Notes and Editorial Reviews
This, the third instalment in Nelsons’ Strauss series, gives his three most popular orchestral works, and it is perhaps by design that Orfeo waited to release these three in the composer’s anniversary year. I found the disc sensational: brilliant playing, stunning recorded sound and tremendously exciting conducting.
The opening of Zarathustra is absolutely thrilling, not just due to the clarity of the sound and the brightness of the playing, but because Nelsons takes just that little bit longer over each aspect of the music, a fraction longer than you expect, which leaves the listener absolutely primed and ready for the next moment: I found myself almost panting for the climaxes when they arrived; delayed gratification is all
the more eagerly sought. The Orfeo producers have done a brilliant job at capturing the sound of the entire orchestra at full pelt, but their achievement is every bit as great when, a few moments later, the violas enter with the "great longing" theme, simultaneously ardent and self-restrained. The organ is marvellously evident in the subsequent transition into the "joys and passions" section, as is the hurly-burly of the strings, and that section ends in a subterranean plunge that put me in mind of Jochanaan's cistern, as do the basses when they launch the fugue in "of science". The solo writing in the "funeral song" sounds great, and there is something wonderfully flighty, almost camp about the Dance Song which struck me as entirely in keeping with the composer’s take on Nietzsche, made all the more effective by the rest of the orchestra sparring brilliantly against the solo violin. The midnight bell, when it comes, is so thunderous as to sound apocalyptic, and it gives way to a beautiful, iridescent image of the Night Wanderer's song in which, like his opening, Nelsons holds on lovingly to various details, making the listener almost agog for the next thing to come.
The opening rush of Don Juan has all the sparkle and the flood of testosterone that you might expect, dissolving into a string theme that is radiant with extrovert ambition. This is a reading full of passion and drive. Nelsons refuses to linger where some others do but keeps the adrenaline rushing throughout. That's not to say that this is always achieved through pacing; it isn't. While his speeds are on the rapid side, he isn't afraid to slow up when necessary, such as in the second love theme — listen to that solo oboe. Throughout his reading, though, Nelsons injects an incredible sense of energy and passion into the music, so that it feels as though it is being ceaselessly propelled forward. The horn theme at the climax is stunning, leading into a frenzy of energy, and even the death scene the subtle violin figurations have a flickering, busy feel to them. That energy is entirely in keeping with the character of the titular hero, and I think it's something with which the composer would be pleased.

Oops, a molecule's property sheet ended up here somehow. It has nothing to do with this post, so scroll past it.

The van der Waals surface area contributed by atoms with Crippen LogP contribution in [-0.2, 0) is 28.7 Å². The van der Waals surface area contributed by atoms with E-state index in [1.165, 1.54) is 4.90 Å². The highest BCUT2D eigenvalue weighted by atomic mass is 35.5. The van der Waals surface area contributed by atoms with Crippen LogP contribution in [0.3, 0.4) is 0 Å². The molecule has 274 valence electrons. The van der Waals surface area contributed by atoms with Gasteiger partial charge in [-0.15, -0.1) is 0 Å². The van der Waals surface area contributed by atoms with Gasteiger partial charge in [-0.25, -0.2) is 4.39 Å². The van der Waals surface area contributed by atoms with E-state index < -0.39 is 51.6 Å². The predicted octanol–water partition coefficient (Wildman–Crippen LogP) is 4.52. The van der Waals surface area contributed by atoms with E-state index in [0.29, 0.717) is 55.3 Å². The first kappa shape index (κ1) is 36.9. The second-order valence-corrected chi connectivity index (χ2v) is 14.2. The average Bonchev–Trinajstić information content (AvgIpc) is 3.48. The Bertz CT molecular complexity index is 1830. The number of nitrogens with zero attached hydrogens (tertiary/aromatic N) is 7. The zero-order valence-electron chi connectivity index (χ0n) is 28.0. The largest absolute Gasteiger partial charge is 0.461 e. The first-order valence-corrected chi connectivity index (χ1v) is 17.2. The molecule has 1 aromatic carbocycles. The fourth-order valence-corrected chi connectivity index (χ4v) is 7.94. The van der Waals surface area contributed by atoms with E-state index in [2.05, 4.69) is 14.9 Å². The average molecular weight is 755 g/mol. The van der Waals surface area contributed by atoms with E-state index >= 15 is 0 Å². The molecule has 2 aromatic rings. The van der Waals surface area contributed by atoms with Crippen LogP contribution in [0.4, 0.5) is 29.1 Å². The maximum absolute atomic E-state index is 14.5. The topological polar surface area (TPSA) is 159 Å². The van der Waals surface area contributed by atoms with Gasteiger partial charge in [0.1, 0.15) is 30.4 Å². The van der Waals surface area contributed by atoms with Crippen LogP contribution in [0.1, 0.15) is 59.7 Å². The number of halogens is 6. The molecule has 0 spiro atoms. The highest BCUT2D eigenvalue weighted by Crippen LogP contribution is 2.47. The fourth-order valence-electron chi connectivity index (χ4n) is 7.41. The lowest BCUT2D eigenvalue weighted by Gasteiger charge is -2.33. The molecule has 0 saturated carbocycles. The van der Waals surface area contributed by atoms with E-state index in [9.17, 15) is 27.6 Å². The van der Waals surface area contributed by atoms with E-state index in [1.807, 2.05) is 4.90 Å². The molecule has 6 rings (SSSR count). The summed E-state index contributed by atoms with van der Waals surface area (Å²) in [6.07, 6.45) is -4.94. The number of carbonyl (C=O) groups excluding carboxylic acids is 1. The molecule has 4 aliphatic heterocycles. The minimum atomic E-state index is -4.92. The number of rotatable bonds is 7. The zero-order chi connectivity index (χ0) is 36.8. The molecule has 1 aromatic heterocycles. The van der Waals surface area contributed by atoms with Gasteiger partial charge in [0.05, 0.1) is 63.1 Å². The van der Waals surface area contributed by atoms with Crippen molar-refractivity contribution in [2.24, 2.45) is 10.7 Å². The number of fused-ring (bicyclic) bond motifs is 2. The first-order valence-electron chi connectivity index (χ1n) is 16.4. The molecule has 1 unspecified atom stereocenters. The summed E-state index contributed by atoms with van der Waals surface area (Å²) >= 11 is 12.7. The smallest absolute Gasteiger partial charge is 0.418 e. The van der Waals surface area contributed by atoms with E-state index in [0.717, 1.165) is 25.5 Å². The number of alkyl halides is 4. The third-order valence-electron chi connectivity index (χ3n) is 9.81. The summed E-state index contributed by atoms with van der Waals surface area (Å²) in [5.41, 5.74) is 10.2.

Till, too, has a sense of forward movement, but here it is less unstoppable ardour and more an amiable stroll in good company. The clarinets have a great time enunciating Till's "wicked goblin" theme, and in some of the jokey narrative sections the orchestra sound as though they have been thoroughly let off the leash. This is the kind of anarchy that only comes through careful control and is testimony to Nelsons' relationship with the orchestra, as well as to the way he has trained them. Every detail is brilliantly observed, down to the cheeky slurs from the trumpets on the final chords. I was also really impressed with how clearly audible everything was at the climax, including the staccato trumpets and the chattering flutes, which serves as an encomium to the good work of the Orfeo engineers.
This disc has already taken its place on my shelf alongside Karajan’s and Reiner’s landmark recordings from the 1950s, and is every bit as worthy to look them in the face. Not only is it a tribute to the composer, but it is evidence of what a crack team this orchestra has become under Nelsons. They will miss him when he goes.
-- Simon Thompson, MusicWeb International
Works on This Recording
Don Juan, Op. 20 by Richard Strauss
City of Birmingham Symphony Orchestra
Written: 1888-1889; Germany
Also sprach Zarathustra, Op. 30 by Richard Strauss
City of Birmingham Symphony Orchestra
Written: 1895-1896; Germany
Be the first to review this title